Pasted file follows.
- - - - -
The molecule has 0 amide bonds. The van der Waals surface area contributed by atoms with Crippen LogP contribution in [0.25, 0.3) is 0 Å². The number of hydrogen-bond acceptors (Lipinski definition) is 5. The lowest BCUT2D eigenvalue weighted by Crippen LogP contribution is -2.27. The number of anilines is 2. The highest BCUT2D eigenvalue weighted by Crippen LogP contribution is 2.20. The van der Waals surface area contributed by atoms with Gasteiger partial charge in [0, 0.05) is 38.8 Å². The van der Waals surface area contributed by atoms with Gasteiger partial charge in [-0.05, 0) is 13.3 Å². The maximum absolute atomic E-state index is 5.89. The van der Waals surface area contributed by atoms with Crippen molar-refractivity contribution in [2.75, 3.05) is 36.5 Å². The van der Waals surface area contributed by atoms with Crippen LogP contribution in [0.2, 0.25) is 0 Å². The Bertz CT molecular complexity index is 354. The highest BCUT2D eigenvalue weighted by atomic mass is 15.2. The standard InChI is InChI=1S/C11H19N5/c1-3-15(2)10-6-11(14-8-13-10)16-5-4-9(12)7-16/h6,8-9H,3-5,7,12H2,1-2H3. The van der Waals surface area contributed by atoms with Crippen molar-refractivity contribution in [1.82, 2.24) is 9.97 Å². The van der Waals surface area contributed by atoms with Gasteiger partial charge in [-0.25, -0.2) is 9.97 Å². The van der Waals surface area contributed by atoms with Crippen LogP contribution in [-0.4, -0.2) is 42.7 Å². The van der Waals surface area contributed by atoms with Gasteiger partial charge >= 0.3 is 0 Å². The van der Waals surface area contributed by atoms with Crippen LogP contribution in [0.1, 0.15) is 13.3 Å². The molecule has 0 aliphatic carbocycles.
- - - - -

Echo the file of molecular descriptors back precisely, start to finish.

The molecule has 0 amide bonds. The van der Waals surface area contributed by atoms with Crippen LogP contribution in [0.25, 0.3) is 0 Å². The number of hydrogen-bond acceptors (Lipinski definition) is 5. The lowest BCUT2D eigenvalue weighted by Crippen LogP contribution is -2.27. The number of anilines is 2. The highest BCUT2D eigenvalue weighted by Crippen LogP contribution is 2.20. The van der Waals surface area contributed by atoms with Gasteiger partial charge in [0, 0.05) is 38.8 Å². The van der Waals surface area contributed by atoms with Gasteiger partial charge in [-0.05, 0) is 13.3 Å². The maximum absolute atomic E-state index is 5.89. The van der Waals surface area contributed by atoms with Crippen molar-refractivity contribution in [2.75, 3.05) is 36.5 Å². The van der Waals surface area contributed by atoms with Crippen LogP contribution in [0.2, 0.25) is 0 Å². The Bertz CT molecular complexity index is 354. The highest BCUT2D eigenvalue weighted by atomic mass is 15.2. The standard InChI is InChI=1S/C11H19N5/c1-3-15(2)10-6-11(14-8-13-10)16-5-4-9(12)7-16/h6,8-9H,3-5,7,12H2,1-2H3. The van der Waals surface area contributed by atoms with Crippen molar-refractivity contribution in [1.82, 2.24) is 9.97 Å². The van der Waals surface area contributed by atoms with Gasteiger partial charge in [-0.25, -0.2) is 9.97 Å². The van der Waals surface area contributed by atoms with Crippen LogP contribution in [-0.4, -0.2) is 42.7 Å². The van der Waals surface area contributed by atoms with Gasteiger partial charge >= 0.3 is 0 Å². The van der Waals surface area contributed by atoms with Crippen LogP contribution in [0.1, 0.15) is 13.3 Å². The molecule has 0 aliphatic carbocycles.